Eight US-NATO troops killed in one day

Crisis deepens for US occupation in Afghanistan

By Patrick Martin
6 May 2013

Seven US soldiers and an eighth from a European NATO member state lost their lives Saturday. Five American soldiers were killed by a roadside bomb, two were shot to death by an Afghan soldier who turned his gun on his nominal “allies,” and the NATO soldier was killed in an attack by insurgents in northern Afghanistan.

The death toll of seven Americans matched the worst previous days so far this year for the US occupation regime—March 12 and April 6—and demonstrated that despite President Obama’s claims that the “tide of war” is receding, American imperialism and its European allies remain bogged down in a quagmire of their own making in Central Asia.

The roadside bombing took place in the Maiwand district of Kandahar province, in southern Afghanistan, the heartland of the Taliban. Two more Americans were killed by a soldier in the Afghan National Army in western Afghanistan, the latest in a long series of attacks by Afghan security forces against US or NATO troops.

Both the US-NATO occupation and the stooge regime of President Hamid Karzai are widely hated by the Afghan population. Resistance to foreign intervention and occupation is at the heart of the guerrilla warfare that more than a decade of relentless military offensives, air strikes and assassinations have been unable to suppress.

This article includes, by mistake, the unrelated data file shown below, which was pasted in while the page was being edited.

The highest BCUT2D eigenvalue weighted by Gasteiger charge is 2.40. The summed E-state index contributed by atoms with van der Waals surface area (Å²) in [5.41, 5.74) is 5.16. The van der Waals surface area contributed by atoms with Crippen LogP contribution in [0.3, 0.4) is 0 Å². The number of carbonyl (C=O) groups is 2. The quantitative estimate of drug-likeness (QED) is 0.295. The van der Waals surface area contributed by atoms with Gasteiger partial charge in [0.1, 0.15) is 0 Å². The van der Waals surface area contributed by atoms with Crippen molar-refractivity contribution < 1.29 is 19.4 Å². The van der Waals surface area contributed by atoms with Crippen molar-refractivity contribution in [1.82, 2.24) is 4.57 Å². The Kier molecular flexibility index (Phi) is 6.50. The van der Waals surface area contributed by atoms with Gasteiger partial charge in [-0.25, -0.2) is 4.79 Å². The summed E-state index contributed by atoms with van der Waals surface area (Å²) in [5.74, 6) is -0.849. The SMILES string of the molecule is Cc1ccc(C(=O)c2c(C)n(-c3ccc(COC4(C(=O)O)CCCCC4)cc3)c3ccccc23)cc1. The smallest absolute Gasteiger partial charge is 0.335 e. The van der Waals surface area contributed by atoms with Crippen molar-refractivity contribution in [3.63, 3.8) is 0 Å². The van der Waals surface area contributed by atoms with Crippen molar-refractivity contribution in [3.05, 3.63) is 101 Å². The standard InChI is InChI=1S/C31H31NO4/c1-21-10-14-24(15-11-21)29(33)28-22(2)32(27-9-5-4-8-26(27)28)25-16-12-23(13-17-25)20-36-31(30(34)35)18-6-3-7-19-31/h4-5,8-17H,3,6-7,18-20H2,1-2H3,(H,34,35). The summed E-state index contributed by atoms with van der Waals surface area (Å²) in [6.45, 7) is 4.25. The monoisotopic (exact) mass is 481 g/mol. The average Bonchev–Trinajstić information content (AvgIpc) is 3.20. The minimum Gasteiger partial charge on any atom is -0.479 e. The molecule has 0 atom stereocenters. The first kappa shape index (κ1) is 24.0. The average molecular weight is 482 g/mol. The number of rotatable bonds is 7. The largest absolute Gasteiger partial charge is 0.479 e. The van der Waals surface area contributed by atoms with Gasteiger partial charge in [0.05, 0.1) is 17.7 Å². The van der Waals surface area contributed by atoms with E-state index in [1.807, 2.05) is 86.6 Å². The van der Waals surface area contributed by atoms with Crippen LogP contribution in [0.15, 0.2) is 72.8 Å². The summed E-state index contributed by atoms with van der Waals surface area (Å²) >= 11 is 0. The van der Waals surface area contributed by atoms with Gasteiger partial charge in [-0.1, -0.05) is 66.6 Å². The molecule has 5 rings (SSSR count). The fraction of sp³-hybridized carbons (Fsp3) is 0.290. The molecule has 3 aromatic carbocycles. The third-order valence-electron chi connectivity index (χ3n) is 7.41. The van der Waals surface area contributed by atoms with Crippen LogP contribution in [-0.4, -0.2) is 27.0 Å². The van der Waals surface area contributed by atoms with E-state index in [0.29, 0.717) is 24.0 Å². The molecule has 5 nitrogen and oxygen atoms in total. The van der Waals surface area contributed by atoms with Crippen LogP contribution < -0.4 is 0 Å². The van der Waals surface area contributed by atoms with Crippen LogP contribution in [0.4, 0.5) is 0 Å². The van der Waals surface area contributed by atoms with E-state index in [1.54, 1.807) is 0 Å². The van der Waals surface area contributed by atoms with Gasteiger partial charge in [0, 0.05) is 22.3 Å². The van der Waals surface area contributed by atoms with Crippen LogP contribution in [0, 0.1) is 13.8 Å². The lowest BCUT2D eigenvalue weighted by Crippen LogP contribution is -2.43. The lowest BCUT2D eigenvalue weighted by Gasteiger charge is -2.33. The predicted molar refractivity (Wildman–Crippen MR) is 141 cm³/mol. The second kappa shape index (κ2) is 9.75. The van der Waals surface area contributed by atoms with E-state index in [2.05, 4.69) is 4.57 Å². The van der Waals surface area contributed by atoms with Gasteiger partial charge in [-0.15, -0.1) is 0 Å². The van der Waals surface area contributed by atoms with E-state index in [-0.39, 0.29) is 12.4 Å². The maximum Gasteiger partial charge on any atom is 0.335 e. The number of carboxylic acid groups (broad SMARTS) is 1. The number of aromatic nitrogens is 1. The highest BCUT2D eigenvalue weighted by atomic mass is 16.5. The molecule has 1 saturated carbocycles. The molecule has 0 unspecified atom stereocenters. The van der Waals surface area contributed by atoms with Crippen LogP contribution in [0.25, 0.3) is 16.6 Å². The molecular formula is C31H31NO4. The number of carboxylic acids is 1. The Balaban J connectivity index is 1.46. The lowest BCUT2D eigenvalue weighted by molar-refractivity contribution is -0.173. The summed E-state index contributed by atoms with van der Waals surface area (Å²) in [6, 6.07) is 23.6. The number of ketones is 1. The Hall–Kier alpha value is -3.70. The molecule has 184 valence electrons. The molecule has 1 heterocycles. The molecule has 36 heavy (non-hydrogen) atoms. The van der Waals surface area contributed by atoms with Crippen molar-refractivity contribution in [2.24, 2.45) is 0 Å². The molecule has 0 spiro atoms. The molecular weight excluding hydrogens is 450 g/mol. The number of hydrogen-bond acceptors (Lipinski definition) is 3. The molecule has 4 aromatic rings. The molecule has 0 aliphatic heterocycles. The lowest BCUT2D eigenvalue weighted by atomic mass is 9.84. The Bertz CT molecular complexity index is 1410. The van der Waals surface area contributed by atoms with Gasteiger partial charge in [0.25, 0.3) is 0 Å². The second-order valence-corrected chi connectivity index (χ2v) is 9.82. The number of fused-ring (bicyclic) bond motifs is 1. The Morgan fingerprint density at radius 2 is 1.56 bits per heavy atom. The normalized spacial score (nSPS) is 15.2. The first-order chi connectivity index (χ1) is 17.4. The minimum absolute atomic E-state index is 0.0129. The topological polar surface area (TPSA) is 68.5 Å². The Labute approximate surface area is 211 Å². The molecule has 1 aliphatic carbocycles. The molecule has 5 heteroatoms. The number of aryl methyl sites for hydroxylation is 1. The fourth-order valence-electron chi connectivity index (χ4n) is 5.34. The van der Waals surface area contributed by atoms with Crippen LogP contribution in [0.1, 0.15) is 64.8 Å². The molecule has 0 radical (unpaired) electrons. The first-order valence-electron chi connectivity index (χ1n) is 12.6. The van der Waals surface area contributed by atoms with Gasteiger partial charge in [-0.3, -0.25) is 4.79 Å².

Karzai himself confirmed the completely venal character of his own government, acknowledging at a press conference Saturday, the same day as the eight deaths among the occupation forces, that his office received regular cash payments from the US Central Intelligence Agency.

These payments—an open secret in Kabul, but concealed from the American population by the corporate-controlled media—were made public in the US last week in a report in the New York Times. Karzai not only admitted that blocks of cash had been dropped off at his office; he said that he had met earlier in the day with the CIA station chief in Kabul to ensure that the payments would continue.

Karzai said he told the station chief: “Because of all these rumors in the media, please do not cut all this money because we really need it. We want to continue this sort of assistance.” He said the US official promised to continue making the payoffs.

The Times account portrayed the cash payments as a slush fund for bribing Afghan warlords to remain loyal to the Karzai government, citing such notorious mass murderers as Abdul Rashid Dostum, who has long dominated the Uzbek-speaking region around Mazar-e Sharif in western Afghanistan.

But there is another, equally important, purpose for the cash handouts. For more than a decade, top Afghan officials have been salting away money in countries with permissive banking regimes, like the Persian Gulf financial capital Dubai, in anticipation of the day when the US-backed regime would crumble, the insurgents would march into Kabul, and they would go into a well-paid exile.

Karzai suggested that he would be demanding even more cash from Washington as the price for a US-Afghan bilateral security agreement to set the conditions for a continued US-NATO military presence after 2014, when the bulk of US combat forces are to be withdrawn.